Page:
Adaptation or Adoption ?

     Throughout the many novels and plays we have read, their adaptation to film has varied from a smooth transition to a varied form of change and alteration. Each of the films we have seen has varied in its amounts of alteration, while all have seen some minor changes in their transition from novel and/or play to film. Considering aspects such as plot, character, theme, and tone, I will devote the rest of this essay to the changes from novel and/or play to that of film.

     First, The Turn of the Screw (1898), by Henry James, when compared to The Innocents (1961), directed by Jack Clayton, both leave a great deal of doubt in the mind of the reader and the viewer. Using the essay "The Innocents versus The Turn of the Screw: The Children," by Anna Bagyleva, from the Montage '95, I strongly agree that the film adaptation of this book only added to the doubt and the confusion in my mind. In the adaptation of this novella to film, the greatest amount of change was a result of the tone of madness, evil, and confusion portrayed in the plot and theme. Alteration of character was also a major point of alteration in that the novella portrayed Miles and Flora to be unfortunate victims of the evil forces. In contrast to this childish innocence, however, the movie portrays both Flora (Pamela Franklin) and Miles (Martin to be surprisingly cruel. In the movie they were guilty of so many little evil things to prove that they were truly lost. Thus, in the end their devilish souls resulted in a mass confusion and craziness which took over the movie.

     Second, A Streetcar Named Desire (1947) by Tennessee Williams, when compared to the 1951 screen version of this play, directed by Elia Kazan, can best be described as an adaptation that truly adopted the characters. Using Brian Gray's essay "Stanley Kowalski or Marlon Brando" from the Montage '95, I strongly agree that choice of character and tone are the two greatest changes in this play's adaptation to film. Marlon Brando as Stanley Kowalski stole the show through his use of primitive mannerisms and rough charm. While reading this play, I felt the role of Stanley seems to be nothing more than a non-feeling, beast of a human being. However, through Brando's casting of this part the greatest change of character takes place with a man in which the viewer is constantly fascinated, despite his temper and other inner faults.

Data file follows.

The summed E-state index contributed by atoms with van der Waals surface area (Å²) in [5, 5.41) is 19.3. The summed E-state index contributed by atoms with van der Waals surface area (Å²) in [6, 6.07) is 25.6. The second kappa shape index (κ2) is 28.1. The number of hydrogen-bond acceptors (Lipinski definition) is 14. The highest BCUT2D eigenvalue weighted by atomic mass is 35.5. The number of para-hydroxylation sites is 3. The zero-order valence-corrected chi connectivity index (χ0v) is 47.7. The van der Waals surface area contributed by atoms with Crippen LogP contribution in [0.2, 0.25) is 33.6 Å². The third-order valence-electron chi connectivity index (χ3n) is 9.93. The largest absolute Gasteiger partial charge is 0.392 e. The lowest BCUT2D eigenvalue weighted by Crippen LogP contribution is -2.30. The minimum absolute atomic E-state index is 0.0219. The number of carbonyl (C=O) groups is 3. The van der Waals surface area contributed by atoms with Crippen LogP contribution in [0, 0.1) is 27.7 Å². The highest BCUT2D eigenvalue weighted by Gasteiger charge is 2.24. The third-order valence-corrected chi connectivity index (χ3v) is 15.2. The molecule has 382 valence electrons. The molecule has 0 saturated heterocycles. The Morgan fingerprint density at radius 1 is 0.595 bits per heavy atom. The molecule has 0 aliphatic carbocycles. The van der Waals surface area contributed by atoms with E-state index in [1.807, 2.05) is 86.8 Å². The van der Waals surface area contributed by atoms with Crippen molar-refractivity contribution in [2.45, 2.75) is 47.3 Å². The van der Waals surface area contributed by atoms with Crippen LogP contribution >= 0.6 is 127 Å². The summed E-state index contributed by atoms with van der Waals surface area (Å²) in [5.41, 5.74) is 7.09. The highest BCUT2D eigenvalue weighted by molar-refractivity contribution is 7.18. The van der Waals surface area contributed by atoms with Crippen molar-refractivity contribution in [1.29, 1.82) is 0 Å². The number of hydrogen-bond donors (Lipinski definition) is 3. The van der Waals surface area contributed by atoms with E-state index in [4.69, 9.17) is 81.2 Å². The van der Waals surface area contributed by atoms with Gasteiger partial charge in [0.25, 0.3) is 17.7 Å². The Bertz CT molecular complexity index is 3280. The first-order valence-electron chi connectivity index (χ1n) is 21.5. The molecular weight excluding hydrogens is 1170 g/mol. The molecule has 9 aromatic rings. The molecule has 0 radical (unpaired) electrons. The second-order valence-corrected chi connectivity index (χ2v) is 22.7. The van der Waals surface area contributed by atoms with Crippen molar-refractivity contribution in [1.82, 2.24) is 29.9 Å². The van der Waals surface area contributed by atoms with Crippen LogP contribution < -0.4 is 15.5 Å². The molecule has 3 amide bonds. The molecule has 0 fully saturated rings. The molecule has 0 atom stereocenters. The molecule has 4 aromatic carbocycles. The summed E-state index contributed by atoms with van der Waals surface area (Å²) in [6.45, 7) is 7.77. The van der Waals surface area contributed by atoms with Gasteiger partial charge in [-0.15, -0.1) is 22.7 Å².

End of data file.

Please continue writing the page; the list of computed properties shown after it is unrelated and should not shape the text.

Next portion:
Third, when comparing Henrik Ibsen's play A Doll's House to that of the 1879 screen version directed by Joseph Losey and starring Jane Fonda as Nora, I found the greatest amount of adaptation can be seen in character and tone. Throughout the written version of this play, Nora plays the role of an overly subservient wife, while not truly demeaning her own self. Throughout this play, she played her role dutifully, while yet not making herself out to be a pitiful creature. Using Richard Wilson's essay "An Argument Against Marriage" from the Montage '95 as a basis however, I could see that Nora, played by Jane Fonda, became a wretched little puppet playing at the game of marriage. Playing right into Torvald's hands, she allowed herself to be treated as a pitiful creative unable to care or even think for herself. She played the part of a fool well. Thus, the degradation of Nora's character appears to be greatest transition of this play to film.

     In closing, through the adaptation process of the literary works we have read to that of film, I have determined most of the changes have been a direct result of character portrayal. However, as can be easily seen, this result of change in adaptation or adoption in character portrayal can either make or break a movie.

Krysta Ernstberger

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